Never heard of Marselan? Not a problem! Marselan is actually a relatively new French grape on the (wine) block – so, no one will fault you for not knowing much, if anything, about it.
Created in breeding experiments back in 1961, Marselan calls the Languedoc and Provence regions of south France home, but has already rooted in Uruguay, Israel, Spain, Brazil, Romania, and China. Its name comes from the town where the breeding occurred – Marseillan, France – with the objective being the creation of a high yielding, large berried grape. It didn’t work. Instead, they produced a low yield, disease resistant grape that still somehow in the annals of history found some inkling of a second chance at life after previously being written off. This was due to the desirability of low yield grape varieties that rose to fame through the 20th century. Because of this, and the disease resistance, the French revisited this grape and officially became commercially available in 1990.
The grape itself is a cross between two very highly regarded grapes (both in France and around the globe): Grenache and Cabernet Sauvignon. The product of this grape when vinified has great extraction, medium-bodied weight, fine tannins, and cherry/cassis flavor and aroma characters. It has been said however, those looking to Marselan to find the next “Cab” will be disappointed – it does not carry the sought after Cab-like aspects, but instead leans a bit more Grenache-like, however, it does appear to have great potential to age, mostly due to Cab being a parent grape.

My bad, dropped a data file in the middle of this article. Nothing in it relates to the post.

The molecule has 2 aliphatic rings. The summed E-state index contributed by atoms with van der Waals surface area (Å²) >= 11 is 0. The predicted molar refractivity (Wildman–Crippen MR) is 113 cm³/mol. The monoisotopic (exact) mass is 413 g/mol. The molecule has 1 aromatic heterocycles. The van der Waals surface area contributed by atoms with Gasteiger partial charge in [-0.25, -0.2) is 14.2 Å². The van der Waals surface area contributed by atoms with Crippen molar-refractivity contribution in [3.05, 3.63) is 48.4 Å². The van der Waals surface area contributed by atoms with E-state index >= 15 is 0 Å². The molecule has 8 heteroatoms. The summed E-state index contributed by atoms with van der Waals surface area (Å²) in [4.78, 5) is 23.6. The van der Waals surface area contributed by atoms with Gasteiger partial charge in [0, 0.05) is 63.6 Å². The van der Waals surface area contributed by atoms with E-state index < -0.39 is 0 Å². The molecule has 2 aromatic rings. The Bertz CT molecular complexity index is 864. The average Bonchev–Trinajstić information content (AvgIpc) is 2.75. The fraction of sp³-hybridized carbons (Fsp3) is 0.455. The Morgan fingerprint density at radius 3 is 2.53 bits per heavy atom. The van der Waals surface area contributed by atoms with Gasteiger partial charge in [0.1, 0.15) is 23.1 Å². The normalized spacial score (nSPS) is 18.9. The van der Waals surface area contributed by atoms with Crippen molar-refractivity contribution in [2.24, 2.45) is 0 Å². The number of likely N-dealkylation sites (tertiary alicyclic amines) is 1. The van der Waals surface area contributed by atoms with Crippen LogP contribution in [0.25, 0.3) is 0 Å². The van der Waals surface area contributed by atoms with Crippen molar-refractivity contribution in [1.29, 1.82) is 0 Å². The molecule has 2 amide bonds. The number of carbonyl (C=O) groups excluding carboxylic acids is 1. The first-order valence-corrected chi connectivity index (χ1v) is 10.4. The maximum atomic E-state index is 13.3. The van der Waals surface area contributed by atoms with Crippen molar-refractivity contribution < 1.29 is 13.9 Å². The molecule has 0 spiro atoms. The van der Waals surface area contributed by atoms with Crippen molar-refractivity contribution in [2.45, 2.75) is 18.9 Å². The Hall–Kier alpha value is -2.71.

The grape finds some acclaim in China due to the Hebei province’s Sino-French Demonstration Vineyard (a collaborative French and Chinese government project in China geared towards piquing interest in French winemaking techniques) and is planted alongside Cabernet Sauvignon and Merlot.
Speaking of Cab and Merlot, Marselan is legally permitted for growth and blending usage in both Bordeaux and Bordeaux Superieur on a minimal basis (we’re talking maxed out at something like 5-10%). The inclusion of this grape in Bordeaux is a part of an ongoing effort to counteract the effects of climate change on the wines of the region in an effort to keep the regional esteem high at a global level, and sees Marselan alongside other obscure grapes like Petit Manseng, Touriga Nacional, and Albariño, just to name a few you may have heard of (there are others you probably have not).
So, on this day, hit the interwebz and try and snag a bottle to try for yourself – and see what you think – of Marselan (just don’t expect it to taste like Cab, you’ll be a bit bummed out with that expectation). On our online hunt, we found bottles ranging in the $8-45 range, so it shouldn’t be too hard to find for an attractive price if this is your first time experimenting with trying this varietal wine.